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LPS Coral Gallery


Plerogyra sp. Picture taken April 1998.
Minolta 7000 35mm camera, no flash, ASA400 film.
(Scanned image)

Purchased on April, 27th 1998. Pictured taken on first day in the tank.

This picture shows how small the coral was when I first got it. This also shows the coral on its side. This was how the local fish store had it. I got a much better response from the coral when I directed it upwards towards the light.

You can also see the skeleton of the coral which has since been encrusted over by flesh.


Plerogyra sp. Picture taken March 1999.
Sony Mavica FD91 digital camera, no flash

This picture is a close-up of the surface of the Octobubble Coral.

The sack like structures can swell up in size to increase surface area for light. At night when not needed they get smaller.


Plerogyra sp. Picture taken March 1999.
Sony Mavica FD91 digital camera, no flash

This picture shows the Octobubble coral at its typical daytime shape. At night it typically doubles in size. The sack like objects contract and the tentacles grow. The coral looks quite a bit different than the standard bubble coral. This form is a bit more rare.

This coral was mounted vertical and held in place with marine epoxy. The flesh has since encrusted its way down the skeleton covering the epoxy and is encrusting the rock it is attached to. You can also see a sweeper tentacle in the lower right side of the picture.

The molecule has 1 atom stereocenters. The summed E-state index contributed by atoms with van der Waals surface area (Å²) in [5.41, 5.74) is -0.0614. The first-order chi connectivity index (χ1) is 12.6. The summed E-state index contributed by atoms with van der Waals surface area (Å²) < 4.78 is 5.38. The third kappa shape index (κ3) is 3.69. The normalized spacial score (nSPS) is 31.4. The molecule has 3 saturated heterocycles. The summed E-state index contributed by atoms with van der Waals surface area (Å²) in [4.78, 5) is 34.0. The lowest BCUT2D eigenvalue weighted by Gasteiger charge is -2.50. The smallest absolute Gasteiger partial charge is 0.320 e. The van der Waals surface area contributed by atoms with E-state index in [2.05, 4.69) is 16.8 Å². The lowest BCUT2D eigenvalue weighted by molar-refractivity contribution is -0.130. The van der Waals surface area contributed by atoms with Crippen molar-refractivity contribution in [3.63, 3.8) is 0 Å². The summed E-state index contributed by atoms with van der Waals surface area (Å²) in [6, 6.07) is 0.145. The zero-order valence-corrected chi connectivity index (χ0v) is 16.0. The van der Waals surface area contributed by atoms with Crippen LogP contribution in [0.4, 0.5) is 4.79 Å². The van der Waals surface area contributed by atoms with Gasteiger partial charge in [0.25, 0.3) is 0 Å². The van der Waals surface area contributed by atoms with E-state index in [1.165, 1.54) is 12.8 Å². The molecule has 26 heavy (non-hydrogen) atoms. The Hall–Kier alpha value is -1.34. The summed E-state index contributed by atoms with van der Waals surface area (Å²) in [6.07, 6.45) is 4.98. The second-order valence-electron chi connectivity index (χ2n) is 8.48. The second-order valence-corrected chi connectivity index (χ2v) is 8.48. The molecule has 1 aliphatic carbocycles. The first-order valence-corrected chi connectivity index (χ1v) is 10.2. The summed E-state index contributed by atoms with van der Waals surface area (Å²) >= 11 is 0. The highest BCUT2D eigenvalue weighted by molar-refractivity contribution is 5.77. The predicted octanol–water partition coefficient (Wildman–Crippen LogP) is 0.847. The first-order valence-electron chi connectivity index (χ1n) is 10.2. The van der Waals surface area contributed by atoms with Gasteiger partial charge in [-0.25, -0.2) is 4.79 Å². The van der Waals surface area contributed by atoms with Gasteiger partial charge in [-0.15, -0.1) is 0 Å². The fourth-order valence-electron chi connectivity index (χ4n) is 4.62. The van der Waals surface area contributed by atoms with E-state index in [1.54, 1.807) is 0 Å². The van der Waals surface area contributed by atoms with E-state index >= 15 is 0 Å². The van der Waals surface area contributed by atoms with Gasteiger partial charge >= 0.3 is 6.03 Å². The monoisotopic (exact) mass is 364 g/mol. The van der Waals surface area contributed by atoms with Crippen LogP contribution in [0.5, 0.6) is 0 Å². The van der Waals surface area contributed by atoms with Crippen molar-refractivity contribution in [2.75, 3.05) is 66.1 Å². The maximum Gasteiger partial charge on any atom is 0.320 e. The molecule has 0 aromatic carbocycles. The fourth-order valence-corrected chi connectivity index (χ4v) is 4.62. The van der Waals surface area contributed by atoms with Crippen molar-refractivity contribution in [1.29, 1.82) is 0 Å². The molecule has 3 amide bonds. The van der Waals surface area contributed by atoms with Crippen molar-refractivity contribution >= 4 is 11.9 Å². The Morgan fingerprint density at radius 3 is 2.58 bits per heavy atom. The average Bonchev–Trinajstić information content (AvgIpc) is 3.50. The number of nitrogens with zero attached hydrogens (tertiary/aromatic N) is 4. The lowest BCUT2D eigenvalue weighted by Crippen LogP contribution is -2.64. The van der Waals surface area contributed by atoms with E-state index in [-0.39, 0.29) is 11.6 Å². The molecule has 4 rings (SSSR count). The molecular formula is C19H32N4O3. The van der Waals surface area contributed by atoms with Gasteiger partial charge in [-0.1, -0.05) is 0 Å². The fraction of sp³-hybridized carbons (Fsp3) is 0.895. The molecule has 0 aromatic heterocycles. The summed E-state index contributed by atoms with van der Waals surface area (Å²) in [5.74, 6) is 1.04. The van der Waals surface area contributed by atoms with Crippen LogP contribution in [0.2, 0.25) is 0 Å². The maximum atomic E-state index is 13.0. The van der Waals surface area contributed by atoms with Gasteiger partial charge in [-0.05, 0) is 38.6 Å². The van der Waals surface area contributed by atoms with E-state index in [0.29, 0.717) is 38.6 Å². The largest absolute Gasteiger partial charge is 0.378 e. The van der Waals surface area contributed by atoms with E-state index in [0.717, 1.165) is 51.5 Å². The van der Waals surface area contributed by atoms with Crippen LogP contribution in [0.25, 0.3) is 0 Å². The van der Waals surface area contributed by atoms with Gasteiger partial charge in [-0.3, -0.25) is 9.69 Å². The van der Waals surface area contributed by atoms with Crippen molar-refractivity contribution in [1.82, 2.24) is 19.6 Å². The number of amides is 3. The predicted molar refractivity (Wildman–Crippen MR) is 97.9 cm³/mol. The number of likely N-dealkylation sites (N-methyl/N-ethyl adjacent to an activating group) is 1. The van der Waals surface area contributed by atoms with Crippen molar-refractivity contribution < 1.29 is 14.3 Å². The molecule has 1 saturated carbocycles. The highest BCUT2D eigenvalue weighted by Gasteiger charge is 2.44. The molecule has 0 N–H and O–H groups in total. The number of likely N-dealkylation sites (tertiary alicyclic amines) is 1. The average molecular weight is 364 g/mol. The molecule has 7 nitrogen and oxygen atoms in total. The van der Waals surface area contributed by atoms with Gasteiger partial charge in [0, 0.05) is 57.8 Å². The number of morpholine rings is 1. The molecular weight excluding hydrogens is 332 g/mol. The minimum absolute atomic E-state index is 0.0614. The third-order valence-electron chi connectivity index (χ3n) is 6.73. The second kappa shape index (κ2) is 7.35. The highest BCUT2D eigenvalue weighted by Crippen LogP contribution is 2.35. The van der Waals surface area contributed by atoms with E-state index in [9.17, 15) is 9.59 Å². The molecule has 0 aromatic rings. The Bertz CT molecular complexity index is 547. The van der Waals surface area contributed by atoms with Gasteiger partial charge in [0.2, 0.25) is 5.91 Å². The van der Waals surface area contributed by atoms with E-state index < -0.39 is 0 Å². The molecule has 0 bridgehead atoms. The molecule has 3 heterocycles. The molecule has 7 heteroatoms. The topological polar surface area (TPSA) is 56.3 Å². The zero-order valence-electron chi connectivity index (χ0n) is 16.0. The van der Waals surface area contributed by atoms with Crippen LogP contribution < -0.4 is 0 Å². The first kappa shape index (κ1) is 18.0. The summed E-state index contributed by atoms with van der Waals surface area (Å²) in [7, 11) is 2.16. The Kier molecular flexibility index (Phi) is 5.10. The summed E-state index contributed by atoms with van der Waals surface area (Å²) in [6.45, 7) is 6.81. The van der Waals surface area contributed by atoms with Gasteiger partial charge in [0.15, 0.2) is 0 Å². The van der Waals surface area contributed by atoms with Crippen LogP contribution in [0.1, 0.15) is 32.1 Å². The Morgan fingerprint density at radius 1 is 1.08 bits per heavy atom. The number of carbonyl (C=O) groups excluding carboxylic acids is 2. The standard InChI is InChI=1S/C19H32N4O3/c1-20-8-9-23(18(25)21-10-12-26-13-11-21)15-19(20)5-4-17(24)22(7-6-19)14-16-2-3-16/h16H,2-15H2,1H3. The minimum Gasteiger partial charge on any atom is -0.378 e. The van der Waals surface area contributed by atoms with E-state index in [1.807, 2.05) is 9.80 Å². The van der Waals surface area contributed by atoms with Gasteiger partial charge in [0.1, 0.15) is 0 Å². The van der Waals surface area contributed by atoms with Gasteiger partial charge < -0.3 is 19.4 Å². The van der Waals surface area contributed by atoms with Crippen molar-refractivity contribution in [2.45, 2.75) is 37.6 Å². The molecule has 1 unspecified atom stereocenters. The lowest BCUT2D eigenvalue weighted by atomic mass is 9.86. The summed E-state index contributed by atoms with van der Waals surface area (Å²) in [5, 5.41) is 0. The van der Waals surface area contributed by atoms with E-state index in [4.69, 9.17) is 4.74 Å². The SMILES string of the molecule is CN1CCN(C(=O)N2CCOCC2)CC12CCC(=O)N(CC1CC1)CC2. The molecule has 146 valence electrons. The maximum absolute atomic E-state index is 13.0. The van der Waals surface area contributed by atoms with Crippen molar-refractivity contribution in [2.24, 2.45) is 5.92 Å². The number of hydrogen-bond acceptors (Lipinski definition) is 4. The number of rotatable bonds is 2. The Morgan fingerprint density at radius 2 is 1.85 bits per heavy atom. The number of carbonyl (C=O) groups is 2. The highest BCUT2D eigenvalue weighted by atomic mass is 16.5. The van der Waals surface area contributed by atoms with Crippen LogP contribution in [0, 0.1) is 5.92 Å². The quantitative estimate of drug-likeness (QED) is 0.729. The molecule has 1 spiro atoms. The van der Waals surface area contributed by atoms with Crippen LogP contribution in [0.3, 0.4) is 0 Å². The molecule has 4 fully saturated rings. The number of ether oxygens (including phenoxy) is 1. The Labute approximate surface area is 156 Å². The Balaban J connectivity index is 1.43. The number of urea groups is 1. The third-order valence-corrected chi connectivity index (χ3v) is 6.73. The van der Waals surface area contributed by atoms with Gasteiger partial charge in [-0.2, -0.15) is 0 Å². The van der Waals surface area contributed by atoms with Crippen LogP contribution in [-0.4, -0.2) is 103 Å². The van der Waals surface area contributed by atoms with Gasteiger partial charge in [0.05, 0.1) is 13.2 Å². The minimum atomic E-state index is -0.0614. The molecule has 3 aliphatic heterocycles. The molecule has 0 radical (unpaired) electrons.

This coral seems to be doing something rather rare for a bubble coral. It seems to be splitting. This process is taking many months. In the picture you can see the two fleshly lobes. The split is easily seen at night when the coral is much larger.


Plerogyra sp. Picture taken August 2000.
Nikon Coolpix 950 digital camera, no flash

This is a side view of the coral through 6 feet of water and a slightly dirty side glass pane. But it gave the coral a very nice real effect. Only from the side can you see just how large this coral has gotten in 2.5 years.

This is the first picture I have taken of this coral while under Metal Halide Lighting. The other pictures are from my 55 gallon tank which used VHO lighting.


Plerogyra sp. Picture taken August 2001.
Nikon Coolpix 950 digital camera, no flash

Almost a year has passed since the last picture. This view is from the side. The coral is about 10 inches wide. I've had to reduce the number of direct feedings to help slow down its growth rate. The coral still catching plenty of food during regular feedings


Plerogyra sp. Picture taken September 2002.
Nikon Coolpix 950 digital camera, Titanium Macro Lens, no flash

This image shows the long extended sweeper tentacles this coral uses to defend its territory.


Plerogyra sp. Picture taken July 2002.
Nikon Coolpix 950 digital camera, Titanium Macro Lens, no flash

Another year has passed. It has grown significantly. You can see the flesh is getting pressed up to the rock in-front of it. The tank over all is looking established and mature.